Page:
Moline, Illinois -
When classes resume next week at Black Hawk College after spring break, some professors might not be returning with students.
Last week, Illinois Federation of Teachers Local 1836 gave notice of to strike that would begin March 19.
The union said right now they are without a contract and have been in the negotiation process for about a year.
Tuesday, the college’s board of trustees takes a look at what to do should a strike move forward.
The college’s interim president John Erwin said employees have a right to strike, but there needs to be consequences and precautions.
Part of the meeting includes a resolution taking away pay and benefits while employees strike.
IFT Union Local 1836 Spokesperson Acie Earl said, “No way excited or enthused about a strike situation. It really is a last resort.”
Local 1836, representing about 160 staff and faculty members at Black Hawk College, said they just want a fair deal, compared to similar colleges.
Earl said Tuesday ahead of the meeting, “Since 2009, our average faculty salaries have moved from the middle of the pack to the very bottom of the pack. We’re dead last currently. At the same time, our administrators rank number one.”
Part of the difficulty for the college, they said is uncertainty with a decreased enrollment of 29 percent over the last four years and state funding.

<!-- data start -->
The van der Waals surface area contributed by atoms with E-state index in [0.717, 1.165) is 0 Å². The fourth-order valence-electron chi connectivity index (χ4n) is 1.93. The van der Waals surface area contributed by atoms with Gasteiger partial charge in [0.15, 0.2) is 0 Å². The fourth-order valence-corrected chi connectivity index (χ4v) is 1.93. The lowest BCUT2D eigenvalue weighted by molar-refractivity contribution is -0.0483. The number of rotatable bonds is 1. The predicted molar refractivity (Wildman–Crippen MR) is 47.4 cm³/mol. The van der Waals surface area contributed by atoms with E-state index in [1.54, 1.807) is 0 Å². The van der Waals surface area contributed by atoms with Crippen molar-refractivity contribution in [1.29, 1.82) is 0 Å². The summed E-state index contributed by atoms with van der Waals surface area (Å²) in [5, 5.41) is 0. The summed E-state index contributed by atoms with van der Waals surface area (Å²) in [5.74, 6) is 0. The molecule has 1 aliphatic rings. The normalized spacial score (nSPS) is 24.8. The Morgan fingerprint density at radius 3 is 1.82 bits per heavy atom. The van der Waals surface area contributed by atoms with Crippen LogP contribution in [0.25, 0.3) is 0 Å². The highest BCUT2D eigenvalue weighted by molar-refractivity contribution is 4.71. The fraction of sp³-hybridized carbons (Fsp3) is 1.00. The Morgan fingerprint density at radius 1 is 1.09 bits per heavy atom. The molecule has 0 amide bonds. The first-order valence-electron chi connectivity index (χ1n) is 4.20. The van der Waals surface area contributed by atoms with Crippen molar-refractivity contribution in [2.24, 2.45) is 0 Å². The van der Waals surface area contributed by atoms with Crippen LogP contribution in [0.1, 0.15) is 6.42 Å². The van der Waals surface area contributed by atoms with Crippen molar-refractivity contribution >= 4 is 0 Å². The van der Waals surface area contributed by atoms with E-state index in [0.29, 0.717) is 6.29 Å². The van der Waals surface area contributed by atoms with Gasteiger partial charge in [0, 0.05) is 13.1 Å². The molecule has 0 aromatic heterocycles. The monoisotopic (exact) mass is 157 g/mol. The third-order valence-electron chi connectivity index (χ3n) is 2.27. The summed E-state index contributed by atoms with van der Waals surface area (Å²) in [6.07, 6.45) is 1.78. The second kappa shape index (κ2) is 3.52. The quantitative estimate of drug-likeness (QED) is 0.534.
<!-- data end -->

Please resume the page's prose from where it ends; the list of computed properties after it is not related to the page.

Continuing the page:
Black Hawk College Interim President John Erwin said, “Two years ago, Black Hawk College, had about a $35 million overall budget. Eight million dollars of that budget came from the state of Illinois, as appropriated, but only one million dollars was paid.”
Both sides admit they know the college has faced difficulties but said they still have some miles to go before a compromise can be reached.
Erwin said, “Basic matter of fact, this is what can be offered, this is what they would prefer and there’s a gap, so hopefully in this next weeks, we can close that gap and move toward a successful agreement.”
The union said right now, the college board's proposed contract does not provide a salary increase and senior staff will see a pay cut.
The union said they’ve countered with a contract providing a quarter million dollars in savings, which wouldn’t come at a cost to taxpayers and increase tuition.
Earl said, “We recognize the need to give and take and so from that perspective, we think we’ve put together an offer. We certainly are willing to negotiate with the board.”
President Erwin said a deal would need to be comparable to what non-union staff are paid.
Union spokesperson Acie Earl is asking the board to hold off on their resolution Tuesday night.
The college said if the strike moves forward, classes will proceed as usual.
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